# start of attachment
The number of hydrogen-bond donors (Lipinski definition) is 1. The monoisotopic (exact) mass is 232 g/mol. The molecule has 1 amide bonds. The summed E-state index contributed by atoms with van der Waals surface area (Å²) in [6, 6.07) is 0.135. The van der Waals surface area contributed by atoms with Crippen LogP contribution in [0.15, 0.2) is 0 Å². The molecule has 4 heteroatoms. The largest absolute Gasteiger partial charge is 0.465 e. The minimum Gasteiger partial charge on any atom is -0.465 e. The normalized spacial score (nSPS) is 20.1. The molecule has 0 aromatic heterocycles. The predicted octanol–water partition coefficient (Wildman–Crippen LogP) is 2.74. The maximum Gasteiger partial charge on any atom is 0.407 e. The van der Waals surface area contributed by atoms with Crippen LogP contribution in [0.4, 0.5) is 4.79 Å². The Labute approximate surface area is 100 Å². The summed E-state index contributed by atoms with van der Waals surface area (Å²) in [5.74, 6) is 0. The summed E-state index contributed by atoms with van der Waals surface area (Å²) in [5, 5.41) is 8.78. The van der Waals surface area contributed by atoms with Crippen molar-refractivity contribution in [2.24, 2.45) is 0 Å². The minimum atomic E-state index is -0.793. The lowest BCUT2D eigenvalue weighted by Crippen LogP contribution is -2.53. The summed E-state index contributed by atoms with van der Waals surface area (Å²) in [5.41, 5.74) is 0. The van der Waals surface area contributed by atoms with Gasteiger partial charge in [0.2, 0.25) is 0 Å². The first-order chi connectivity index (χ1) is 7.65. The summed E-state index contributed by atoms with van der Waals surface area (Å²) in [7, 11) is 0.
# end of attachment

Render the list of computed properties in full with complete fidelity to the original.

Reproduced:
The number of hydrogen-bond donors (Lipinski definition) is 1. The monoisotopic (exact) mass is 232 g/mol. The molecule has 1 amide bonds. The summed E-state index contributed by atoms with van der Waals surface area (Å²) in [6, 6.07) is 0.135. The van der Waals surface area contributed by atoms with Crippen LogP contribution in [0.15, 0.2) is 0 Å². The molecule has 4 heteroatoms. The largest absolute Gasteiger partial charge is 0.465 e. The minimum Gasteiger partial charge on any atom is -0.465 e. The normalized spacial score (nSPS) is 20.1. The molecule has 0 aromatic heterocycles. The predicted octanol–water partition coefficient (Wildman–Crippen LogP) is 2.74. The maximum Gasteiger partial charge on any atom is 0.407 e. The van der Waals surface area contributed by atoms with Crippen LogP contribution in [0.4, 0.5) is 4.79 Å². The Labute approximate surface area is 100 Å². The summed E-state index contributed by atoms with van der Waals surface area (Å²) in [5.74, 6) is 0. The summed E-state index contributed by atoms with van der Waals surface area (Å²) in [5, 5.41) is 8.78. The van der Waals surface area contributed by atoms with Crippen molar-refractivity contribution in [2.24, 2.45) is 0 Å². The minimum atomic E-state index is -0.793. The lowest BCUT2D eigenvalue weighted by Crippen LogP contribution is -2.53. The summed E-state index contributed by atoms with van der Waals surface area (Å²) in [5.41, 5.74) is 0. The van der Waals surface area contributed by atoms with Gasteiger partial charge in [0.2, 0.25) is 0 Å². The first-order chi connectivity index (χ1) is 7.65. The summed E-state index contributed by atoms with van der Waals surface area (Å²) in [7, 11) is 0.